Eventually we all reach that point. When you’re a child, you can’t wait for a birthday to arrive. You’ll even add half a year on to your age when people ask how old you are, all in your rush to grow up. As the years progress, the time arrives when you finally realize enough is enough.
You don’t want anymore. No more birthdays, thank you very much.
Wouldn’t it be nice if there were a way to do just that? To turn back the clock, or perhaps just slow it down?
The solution may be not be in the form of a wonder drug or some scientific breakthrough, but instead in simply a matter of perspective. A way of looking at things that can actually change your life.
It wasn’t that long ago that “age roles” were as set in stone as gender roles. Your teens were for school. The twenties were for college and establishing a career and marriage. By your thirties, you should be raising a family.
We followed these guidelines because that was how it was done. By the time we hit our sixties, it was time for us to start thinking about retirement.
That may have worked for our grandparents, maybe even our parents if they were lucky, but with the economics of today, many of us simply can’t afford to retire in our sixties.
There’s good news.
Thanks to advances in science and better health and nutrition, many people in their sixties, seventies, and even eighties aren’t ready to give up the life they’ve always known and quietly live out their days.
It’s not simply a matter of their bodies being in better physical condition. In their minds, they don’t feel like the feeble geriatrics society often expects them to be.
Scientists discovered a distinct connection between aging and mental health. Understanding the balance between the two can help you control your age and keep you young at heart, if not in body, for the rest of your life.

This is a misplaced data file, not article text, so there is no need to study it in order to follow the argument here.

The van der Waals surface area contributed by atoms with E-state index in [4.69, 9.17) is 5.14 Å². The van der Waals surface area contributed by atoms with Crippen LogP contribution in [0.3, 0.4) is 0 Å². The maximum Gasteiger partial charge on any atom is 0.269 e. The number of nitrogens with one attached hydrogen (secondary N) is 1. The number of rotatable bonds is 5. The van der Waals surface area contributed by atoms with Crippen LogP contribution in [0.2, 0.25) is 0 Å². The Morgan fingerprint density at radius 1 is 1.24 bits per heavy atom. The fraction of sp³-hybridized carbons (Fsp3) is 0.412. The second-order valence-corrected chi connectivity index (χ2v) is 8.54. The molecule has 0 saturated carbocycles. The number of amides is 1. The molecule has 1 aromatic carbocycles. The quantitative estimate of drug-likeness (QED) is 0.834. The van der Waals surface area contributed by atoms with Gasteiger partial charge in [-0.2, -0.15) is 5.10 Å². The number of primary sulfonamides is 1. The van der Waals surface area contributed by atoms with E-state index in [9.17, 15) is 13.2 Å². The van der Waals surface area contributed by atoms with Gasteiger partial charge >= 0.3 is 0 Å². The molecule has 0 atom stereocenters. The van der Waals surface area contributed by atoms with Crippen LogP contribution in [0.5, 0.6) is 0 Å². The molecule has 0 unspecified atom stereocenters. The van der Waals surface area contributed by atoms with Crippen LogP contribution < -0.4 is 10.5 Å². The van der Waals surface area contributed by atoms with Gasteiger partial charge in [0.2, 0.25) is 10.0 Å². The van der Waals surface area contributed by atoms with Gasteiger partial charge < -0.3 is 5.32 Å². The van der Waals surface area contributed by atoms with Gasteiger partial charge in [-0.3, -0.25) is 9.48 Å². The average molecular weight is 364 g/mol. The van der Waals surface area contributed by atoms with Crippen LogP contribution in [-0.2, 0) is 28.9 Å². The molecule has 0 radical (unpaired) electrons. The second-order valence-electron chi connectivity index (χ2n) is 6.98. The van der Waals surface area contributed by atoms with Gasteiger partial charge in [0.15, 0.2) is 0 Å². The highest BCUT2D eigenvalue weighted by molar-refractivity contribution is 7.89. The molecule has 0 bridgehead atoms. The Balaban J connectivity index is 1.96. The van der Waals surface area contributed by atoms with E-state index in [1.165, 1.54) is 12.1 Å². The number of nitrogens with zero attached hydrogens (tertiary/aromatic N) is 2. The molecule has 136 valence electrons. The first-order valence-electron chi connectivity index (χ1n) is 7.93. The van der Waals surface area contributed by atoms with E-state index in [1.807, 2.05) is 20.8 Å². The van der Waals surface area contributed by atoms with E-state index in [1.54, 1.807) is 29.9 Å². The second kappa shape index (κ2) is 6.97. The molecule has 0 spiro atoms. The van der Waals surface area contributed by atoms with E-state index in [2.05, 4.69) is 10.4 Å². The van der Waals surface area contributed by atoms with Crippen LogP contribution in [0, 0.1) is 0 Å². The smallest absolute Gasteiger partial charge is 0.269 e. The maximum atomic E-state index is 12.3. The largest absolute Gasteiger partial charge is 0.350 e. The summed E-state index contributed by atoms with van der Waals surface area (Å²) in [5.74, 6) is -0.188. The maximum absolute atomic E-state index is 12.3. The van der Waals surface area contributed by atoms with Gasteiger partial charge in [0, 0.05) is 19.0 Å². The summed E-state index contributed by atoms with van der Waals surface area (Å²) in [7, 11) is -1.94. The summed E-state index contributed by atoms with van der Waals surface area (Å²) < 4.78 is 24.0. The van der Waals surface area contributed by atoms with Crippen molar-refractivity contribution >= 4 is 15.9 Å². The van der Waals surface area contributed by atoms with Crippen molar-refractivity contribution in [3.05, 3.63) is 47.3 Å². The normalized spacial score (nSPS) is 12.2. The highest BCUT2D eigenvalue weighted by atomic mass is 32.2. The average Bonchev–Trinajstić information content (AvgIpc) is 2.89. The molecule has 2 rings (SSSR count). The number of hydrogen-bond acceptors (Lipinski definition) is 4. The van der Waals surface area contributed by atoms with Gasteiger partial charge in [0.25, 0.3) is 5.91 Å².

It’s surprisingly simple.
We all will grow old and have to deal with what that does to our bodies. However, how we prepare for aging and mental health has a great deal on what its affects will be.
Regular exercise, good nutrition, and healthy meals all keep your body fit and toned. You don’t have to be a bodybuilder, but a normal exercise routine, enough to keep you in shape, is enough.
Think of your body as a car. If you want it to be a classic, looking shiny decades from now, you need to do regular maintenance.
The rest is state of mind, of understanding that age truly is just a number.
There are people in their early twenties who drag themselves to work and through their daily lives every day, unable to see past the pure drudgery they surround themselves with. Their generation often feels “ill” and takes more medication for random problems than our grandparents took in their old age.
Yet there are other people in their seventies or eighties – perhaps dealing with chronic diseases such as diabetes and heart problems – who still go about every day with a spring in their step. They are happy with life and the world around them.
They are living every moment to the fullest and making a choice to enjoy it.
You know how old you are. Many people have lists of things they would like to do but might think it is too late. That the time to experience new things or places is for the young and their chance has passed them by. Why should age matter?
Imagine yourself at eighty. Are you smiling, laughing, and ready to meet each new day with anticipation? Do you have friends and hobbies? Are you keeping your mind sharp?
If that is not how you picture yourself in your elderly years – this is your chance to make a change. Choose the road to a youthful future. Embracing each new day as part of a grand adventure affects your mental health and it directly impacts your physical well-being as well.
Thinking about aging may seem daunting at first, but it doesn’t have to. Life isn’t less simply because we age. It is what we make it. Imagine laughing at a joke your great-grandchild tells you. It sounds better already, doesn’t it?
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